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A Farewell to Arms

by Ernest Hemingway
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In A Farewell to Arms, does Lieutenant Henry really love Catherine?

In Farewell to Arms, Lieutenant Henry really loves Catherine.

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In Ernest Hemingway ’s novel, Frederic Henry’s developing ability to love Catherine in particular—and any woman in general—is part of his maturing process. Frederic’s move away from reckless participation in the war initially helps move him toward the ability to develop an adult relationship. Although his injury plays a role...

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In Ernest Hemingway’s novel, Frederic Henry’s developing ability to love Catherine in particular—and any woman in general—is part of his maturing process. Frederic’s move away from reckless participation in the war initially helps move him toward the ability to develop an adult relationship. Although his injury plays a role in his decision to leave the fighting—the first phase of his “farewell to arms”—it also coincides with Catherine’s decision to come and care for him. Frederic begins to understand that women have courage and strength and are worthy of being treated honestly.

In the past, Frederic understood his egotistic, self-centered attitude as protecting him from entanglements. He did not believe that men could require the depth of emotional involvement that he associated with women. As he recovers from his injury, however, Frederic begins to have a fuller sense of his deeper needs. He is able to set aside his superficial desire to play with other people’s emotions, as he had done in seeing his sexual conquests as mere games. All these different women are the second kind of “arms” to which he bids farewell. For Catherine and Frederic, being thrown together in a grave situation in which people were constantly dying was an impetus toward realizing the value of each life and appreciating the rarity in finding something deep and lasting amidst the chaos.

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Before he is wounded, Frederick is indecisive about Catherine and is primarily interested in her due to his attraction to and lust for her. He admits early in the novel to not loving Catherine truly, acknowledging to the reader that he's told women before that he loved them but that it was always because of lust—never the heart-felt, kindred-spirits kind of love that others describe to him.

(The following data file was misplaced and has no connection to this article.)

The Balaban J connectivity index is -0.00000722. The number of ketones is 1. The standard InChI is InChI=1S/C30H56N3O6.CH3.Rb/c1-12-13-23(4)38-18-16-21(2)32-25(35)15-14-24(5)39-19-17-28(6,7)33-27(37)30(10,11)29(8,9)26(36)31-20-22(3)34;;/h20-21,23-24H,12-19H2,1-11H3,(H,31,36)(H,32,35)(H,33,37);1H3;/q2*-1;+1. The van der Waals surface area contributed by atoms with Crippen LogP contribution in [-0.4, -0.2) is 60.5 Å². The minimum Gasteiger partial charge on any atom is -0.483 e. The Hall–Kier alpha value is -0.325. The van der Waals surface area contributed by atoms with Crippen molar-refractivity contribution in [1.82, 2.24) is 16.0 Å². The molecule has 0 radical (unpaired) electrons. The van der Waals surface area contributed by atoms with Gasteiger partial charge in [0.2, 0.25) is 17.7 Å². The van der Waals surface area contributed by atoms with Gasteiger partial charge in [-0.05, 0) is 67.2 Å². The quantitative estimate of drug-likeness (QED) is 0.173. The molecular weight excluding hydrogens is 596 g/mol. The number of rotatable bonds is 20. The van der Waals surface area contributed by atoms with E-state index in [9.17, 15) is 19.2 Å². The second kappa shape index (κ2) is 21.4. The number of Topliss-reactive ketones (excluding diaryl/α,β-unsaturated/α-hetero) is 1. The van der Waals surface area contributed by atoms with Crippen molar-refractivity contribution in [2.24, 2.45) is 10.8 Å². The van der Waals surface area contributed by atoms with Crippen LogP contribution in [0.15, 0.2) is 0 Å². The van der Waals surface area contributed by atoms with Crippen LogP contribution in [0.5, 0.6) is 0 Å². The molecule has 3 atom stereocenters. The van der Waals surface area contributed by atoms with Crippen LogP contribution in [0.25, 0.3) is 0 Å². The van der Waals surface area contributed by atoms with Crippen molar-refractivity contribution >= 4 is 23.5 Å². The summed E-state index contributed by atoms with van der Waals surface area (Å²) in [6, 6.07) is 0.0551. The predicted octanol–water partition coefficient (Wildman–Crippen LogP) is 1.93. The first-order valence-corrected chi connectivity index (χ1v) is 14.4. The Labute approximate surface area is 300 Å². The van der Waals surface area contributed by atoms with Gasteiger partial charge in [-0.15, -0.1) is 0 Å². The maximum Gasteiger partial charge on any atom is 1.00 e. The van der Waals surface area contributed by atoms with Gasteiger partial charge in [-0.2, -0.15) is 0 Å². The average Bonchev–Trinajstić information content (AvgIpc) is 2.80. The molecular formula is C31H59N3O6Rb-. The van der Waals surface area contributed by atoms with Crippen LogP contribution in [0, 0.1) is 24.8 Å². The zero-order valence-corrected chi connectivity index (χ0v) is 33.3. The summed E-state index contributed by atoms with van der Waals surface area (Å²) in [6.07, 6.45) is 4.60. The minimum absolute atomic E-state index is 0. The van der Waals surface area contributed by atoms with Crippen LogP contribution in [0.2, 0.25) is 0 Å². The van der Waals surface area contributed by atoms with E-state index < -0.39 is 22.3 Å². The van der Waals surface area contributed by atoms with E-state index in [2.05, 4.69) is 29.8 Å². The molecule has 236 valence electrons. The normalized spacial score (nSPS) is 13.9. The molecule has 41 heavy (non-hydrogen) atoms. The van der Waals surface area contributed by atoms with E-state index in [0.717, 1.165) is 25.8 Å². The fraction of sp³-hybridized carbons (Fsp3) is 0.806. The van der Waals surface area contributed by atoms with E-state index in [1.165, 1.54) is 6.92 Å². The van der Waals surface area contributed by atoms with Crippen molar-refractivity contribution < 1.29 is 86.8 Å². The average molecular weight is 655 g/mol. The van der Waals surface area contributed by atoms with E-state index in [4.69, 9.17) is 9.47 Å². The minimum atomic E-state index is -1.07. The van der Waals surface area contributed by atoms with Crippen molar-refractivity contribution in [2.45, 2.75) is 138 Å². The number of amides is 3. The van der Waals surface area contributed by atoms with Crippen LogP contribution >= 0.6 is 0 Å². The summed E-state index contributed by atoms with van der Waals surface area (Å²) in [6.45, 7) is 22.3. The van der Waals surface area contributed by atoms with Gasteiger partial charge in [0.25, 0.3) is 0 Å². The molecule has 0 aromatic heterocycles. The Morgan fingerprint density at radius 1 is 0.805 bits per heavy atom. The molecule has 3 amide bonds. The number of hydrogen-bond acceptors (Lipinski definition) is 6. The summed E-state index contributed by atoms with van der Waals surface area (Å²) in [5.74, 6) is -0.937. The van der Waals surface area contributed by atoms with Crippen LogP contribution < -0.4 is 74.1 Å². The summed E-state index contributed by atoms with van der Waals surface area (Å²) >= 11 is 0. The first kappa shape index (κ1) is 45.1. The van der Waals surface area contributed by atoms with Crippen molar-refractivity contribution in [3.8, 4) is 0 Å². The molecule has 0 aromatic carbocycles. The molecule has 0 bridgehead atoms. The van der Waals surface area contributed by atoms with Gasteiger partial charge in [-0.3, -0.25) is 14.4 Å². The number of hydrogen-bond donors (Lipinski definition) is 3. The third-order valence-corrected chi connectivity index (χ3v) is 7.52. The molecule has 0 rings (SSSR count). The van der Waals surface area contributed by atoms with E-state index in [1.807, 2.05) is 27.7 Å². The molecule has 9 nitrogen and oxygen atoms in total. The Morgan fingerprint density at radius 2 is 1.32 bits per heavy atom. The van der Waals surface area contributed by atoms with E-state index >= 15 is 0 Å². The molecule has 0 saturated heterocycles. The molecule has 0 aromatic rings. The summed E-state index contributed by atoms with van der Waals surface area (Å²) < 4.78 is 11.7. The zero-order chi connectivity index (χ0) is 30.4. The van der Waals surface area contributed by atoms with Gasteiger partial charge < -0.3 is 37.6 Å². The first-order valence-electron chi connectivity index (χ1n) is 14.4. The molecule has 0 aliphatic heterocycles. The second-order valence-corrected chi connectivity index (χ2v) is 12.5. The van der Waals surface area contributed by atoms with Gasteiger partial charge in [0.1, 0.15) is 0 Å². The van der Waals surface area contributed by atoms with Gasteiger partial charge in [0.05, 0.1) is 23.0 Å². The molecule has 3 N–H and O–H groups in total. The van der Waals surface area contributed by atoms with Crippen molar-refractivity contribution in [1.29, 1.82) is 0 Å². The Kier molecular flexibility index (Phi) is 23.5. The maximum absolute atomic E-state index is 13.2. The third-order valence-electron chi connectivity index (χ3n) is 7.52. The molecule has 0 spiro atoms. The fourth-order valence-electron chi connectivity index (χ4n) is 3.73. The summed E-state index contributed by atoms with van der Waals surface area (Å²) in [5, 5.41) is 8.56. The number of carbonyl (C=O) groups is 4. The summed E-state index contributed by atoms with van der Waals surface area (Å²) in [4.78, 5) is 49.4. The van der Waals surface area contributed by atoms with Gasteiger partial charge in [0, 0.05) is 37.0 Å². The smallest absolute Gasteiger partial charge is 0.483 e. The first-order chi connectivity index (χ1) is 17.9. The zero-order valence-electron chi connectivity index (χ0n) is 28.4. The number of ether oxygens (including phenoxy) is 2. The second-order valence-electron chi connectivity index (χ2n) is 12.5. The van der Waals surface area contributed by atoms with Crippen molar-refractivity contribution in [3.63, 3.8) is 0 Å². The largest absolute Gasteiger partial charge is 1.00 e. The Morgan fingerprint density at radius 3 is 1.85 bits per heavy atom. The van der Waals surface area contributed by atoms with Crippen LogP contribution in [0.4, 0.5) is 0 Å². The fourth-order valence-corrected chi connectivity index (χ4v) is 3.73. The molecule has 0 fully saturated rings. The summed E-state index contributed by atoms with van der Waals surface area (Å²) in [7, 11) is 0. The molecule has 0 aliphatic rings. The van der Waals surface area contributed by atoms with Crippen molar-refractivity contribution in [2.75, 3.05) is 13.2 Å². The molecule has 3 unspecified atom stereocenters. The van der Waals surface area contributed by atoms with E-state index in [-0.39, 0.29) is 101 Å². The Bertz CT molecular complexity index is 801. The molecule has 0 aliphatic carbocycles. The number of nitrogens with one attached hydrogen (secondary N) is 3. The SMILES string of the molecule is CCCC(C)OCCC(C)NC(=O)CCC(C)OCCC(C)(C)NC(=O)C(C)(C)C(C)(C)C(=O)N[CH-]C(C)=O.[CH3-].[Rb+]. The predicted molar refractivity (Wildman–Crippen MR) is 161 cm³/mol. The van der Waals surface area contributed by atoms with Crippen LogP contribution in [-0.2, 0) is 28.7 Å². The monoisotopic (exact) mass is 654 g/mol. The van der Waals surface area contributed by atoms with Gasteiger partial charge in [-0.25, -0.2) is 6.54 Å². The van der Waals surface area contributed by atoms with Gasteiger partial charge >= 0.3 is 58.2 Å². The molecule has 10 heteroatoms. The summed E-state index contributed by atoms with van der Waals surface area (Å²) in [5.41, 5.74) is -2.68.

However, while called up to the front with the ambulance brigade, Frederick is wounded in an enemy artillery strike and is rushed to a hospital, where he is cooped up for weeks and has time to reflect. He ponders the war and what his life might be if not for it, and he fantasizes about having a life with Catherine. Upon Catherine's transfer to the hospital to be near him, Frederick is overcome and experiences a moment of epiphany: he realizes that he does love Catherine, or does in that moment. It is then that Catherine and Frederick take up a passionate and steady romance in a string of late-night trysts that are always in the dark.

While at first he is ambivalent, Frederick does come to love Catherine intensely and, as another Educator noted, turns out the light before saying goodbye, a nod to the nights spent together in the darkness of the hospital where their love was first truly realized.

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In the beginning, he does not. He sees her only as a sex object and their relationship as game playing. Frederick says, "I knew I did not love Catherine Barkley nor had any idea of loving her. This was a game, like bridge, in which you said things instead of playing cards."

This attitude changes drastically after Frederick is wounded and reunited with Catherine away from the war. Lonely, hurt, and afraid, he falls deeply in love with her. Their relationship develops throughout the novel, becoming even more tender after Catherine becomes pregnant. Their rowing across a lake in the rain when Frederick deserts is perhaps the most romantic passage in Hemingway's work.

Frederick's love for Catherine cannot be doubted as she dies after giving birth to their stillborn son. Frederick agonizes. He prays. He stays with Catherine until the end. After she dies, he clears her hospital room, turns out the light, and says good-by to her in the darkness. By the end of Hemingway's novel, there is no doubt he loved her profoundly.

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